The cross-cultural study of grief

Authored by: Dennis Klass

The Routledge Companion to Death and Dying

Print publication date:  May  2017
Online publication date:  May  2017

Print ISBN: 9781138852075
eBook ISBN: 9781315723747
Adobe ISBN:

10.4324/9781315723747.ch40

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Abstract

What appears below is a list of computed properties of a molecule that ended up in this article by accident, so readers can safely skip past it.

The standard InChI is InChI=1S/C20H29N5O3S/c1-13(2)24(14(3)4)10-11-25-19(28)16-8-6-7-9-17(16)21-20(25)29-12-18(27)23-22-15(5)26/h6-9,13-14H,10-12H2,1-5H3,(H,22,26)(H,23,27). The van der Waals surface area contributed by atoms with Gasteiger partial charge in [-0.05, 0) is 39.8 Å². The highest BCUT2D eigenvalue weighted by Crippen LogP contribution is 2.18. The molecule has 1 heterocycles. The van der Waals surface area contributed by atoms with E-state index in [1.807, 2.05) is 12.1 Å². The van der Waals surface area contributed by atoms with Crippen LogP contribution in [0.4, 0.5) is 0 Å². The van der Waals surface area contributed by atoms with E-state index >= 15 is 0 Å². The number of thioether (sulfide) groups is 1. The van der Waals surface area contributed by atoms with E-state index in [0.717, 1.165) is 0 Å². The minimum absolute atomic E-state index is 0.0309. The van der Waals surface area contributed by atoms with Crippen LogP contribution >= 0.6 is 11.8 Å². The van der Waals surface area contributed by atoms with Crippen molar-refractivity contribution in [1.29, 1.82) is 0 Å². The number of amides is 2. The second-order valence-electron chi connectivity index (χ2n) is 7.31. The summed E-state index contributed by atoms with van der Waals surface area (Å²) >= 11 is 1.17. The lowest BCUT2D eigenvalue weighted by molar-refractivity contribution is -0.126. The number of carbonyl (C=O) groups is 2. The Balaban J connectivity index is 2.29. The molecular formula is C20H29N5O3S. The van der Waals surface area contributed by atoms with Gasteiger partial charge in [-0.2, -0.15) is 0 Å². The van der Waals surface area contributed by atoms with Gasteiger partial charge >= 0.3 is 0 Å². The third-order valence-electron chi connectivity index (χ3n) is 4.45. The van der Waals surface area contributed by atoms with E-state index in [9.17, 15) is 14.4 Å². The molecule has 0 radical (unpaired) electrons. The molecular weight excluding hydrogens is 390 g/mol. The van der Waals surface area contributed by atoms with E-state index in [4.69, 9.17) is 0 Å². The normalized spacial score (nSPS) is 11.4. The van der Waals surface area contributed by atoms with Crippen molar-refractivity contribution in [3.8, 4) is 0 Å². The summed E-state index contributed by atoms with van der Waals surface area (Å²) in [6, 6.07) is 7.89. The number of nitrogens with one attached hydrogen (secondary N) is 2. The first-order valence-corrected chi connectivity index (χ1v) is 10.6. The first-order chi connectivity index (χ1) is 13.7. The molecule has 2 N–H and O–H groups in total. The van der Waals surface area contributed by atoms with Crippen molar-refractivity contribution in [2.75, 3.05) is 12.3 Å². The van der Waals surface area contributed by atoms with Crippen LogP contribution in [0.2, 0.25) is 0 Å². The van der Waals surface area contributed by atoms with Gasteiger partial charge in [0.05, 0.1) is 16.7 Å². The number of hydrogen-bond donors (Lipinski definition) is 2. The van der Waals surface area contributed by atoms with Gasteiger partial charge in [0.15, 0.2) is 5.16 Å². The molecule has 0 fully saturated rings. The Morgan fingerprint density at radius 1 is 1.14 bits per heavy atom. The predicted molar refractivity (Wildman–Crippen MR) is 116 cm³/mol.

Three arguments can be made that grief is a universal biological, perhaps instinctual response (Horwitz and Wakefield, 2007: 38–42). First, it is continuous across species. Charles Darwin (1872) observed that non-human primates show similar expressions to ours. Second, infants express sadness in appropriate contexts. Indeed, John Bowlby’s attachment model of grief (1969, 1973, 1980) was based on his observations of young children separated from their caregivers. Third, grief is found in all human cultures. People in one culture recognize the grief of people in other cultures by facial expression, vocalization, and bodily posture.

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